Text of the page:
Jan 172005
Authors: Sara Crocker

Words remembering the values of Martin Luther King Jr. went unspoken on Monday.

The celebration of Martin Luther King Jr. Day focused around seven values King promoted: courage, dignity, service, justice, truth, compassion and humility.

Seven banners with each value were laid on tables at the foot of the Administration Building. Marchers were encouraged to sign the banners with thoughts about promotion of these values throughout the New Year.

Melvin Shaw, a freshman liberal arts open option major, said he wrote, "Courage is your weight, your weight behind your struggle," on the banner for courage.

Shaw said he signed every banner, but dignity was the most important value to him. This was the first march Shaw had attended.

"I see Martin Luther King, in my eyes, as a strong leader to all cultures," Shaw said. "I like the way he fought for everything he believed in."

Members of the Fort Collins community remembered King and his famous speech. They focused on asking if King's dream has been realized.

"We're not there yet," said Colorado Rep. and CSU professor Angie Paccione. "I'm optimistic that we can go all the way, but it's going to take a commitment."

Paccione, who is biracial, was the keynote speaker and was one of the leaders of the one-mile march from the Oval to Old Town.

Tony Daniels, assistant director of Black Student Services, gave a presentation to preface the seven values before the march in DC Bottoms of the Durrell Center. Daniels discussed King's message and its ties with love.

"The pure essence of Martin Luther King, the man, and these values is love and peace," Daniels said.

The banners were signed, and about 1,000 marchers, some carrying posters and singing gospel songs, filtered out of the Oval toward Old Town.

Tina Chavez, a Fort Collins resident, wore a shirt bearing the image of King and carried a sign that stated, "We shall overcome." She was in attendance with her family, which is multiracial.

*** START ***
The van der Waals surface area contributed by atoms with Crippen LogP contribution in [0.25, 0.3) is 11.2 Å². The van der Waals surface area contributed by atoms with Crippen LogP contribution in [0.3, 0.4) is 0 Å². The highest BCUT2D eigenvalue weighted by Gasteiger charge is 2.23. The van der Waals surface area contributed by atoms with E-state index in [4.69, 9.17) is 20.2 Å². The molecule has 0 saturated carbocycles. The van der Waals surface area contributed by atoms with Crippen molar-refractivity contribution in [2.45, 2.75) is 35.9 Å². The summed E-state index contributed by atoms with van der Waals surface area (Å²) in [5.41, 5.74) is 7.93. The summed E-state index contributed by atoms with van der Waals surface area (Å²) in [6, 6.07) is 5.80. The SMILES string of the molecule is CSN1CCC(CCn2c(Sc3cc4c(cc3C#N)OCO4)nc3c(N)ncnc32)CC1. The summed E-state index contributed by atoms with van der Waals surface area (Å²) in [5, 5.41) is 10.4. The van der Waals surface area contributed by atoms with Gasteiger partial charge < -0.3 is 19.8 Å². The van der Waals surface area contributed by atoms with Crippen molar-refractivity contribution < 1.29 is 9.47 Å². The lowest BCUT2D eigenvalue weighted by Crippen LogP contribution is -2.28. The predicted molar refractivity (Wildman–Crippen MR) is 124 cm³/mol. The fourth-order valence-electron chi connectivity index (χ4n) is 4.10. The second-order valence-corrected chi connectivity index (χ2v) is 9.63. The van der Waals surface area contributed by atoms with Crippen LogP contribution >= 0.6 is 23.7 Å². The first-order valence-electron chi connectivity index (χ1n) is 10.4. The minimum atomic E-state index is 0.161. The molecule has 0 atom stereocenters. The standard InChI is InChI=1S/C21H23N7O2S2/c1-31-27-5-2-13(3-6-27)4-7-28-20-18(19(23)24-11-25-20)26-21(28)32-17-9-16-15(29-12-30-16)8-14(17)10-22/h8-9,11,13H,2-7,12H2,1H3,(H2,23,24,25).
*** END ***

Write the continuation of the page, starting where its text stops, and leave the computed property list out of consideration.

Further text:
"I've always been a strong believer of one race," Chavez said. "It just shows how far we've come over the years."

As the marchers arrived in Old Town, the banners were placed on the stage and Paccione delivered her address. She began by pointing out how far the civil rights movement has come, but reminded the crowd of the problems that remained.

"The gap between the haves and have nots are growing," Paccione said. "Let's be real here, there is still much more work to be done."

LaKendra Moore, a Fort Collins resident, said she came to the march to honor King and celebrate the achievements of the civil rights movement.

"He laid a lot of the groundwork for (African Americans) to be a part of the community like everybody else," Moore said.

Following Paccione's address, an excerpt of King's "I Have a Dream" speech was played.

"With four words Rev. Martin Luther King shook the core of this country," Paccione said.

While this may be another Monday for some, Shaw saw it as a day to reflect on the values of King.

"I figure that today would be my opportunity to show I support everything he stood for," Shaw said.

Breakout of history:

Martin Luther King Jr. Day was not adopted until 1983 and the first national celebration did not occur until 1986, according to www.holidays.net. The holiday remembering the life and birth of King was met with controversy, and it took nearly 15 years for the third Monday of January to be recognized as Martin Luther King Jr. Day.

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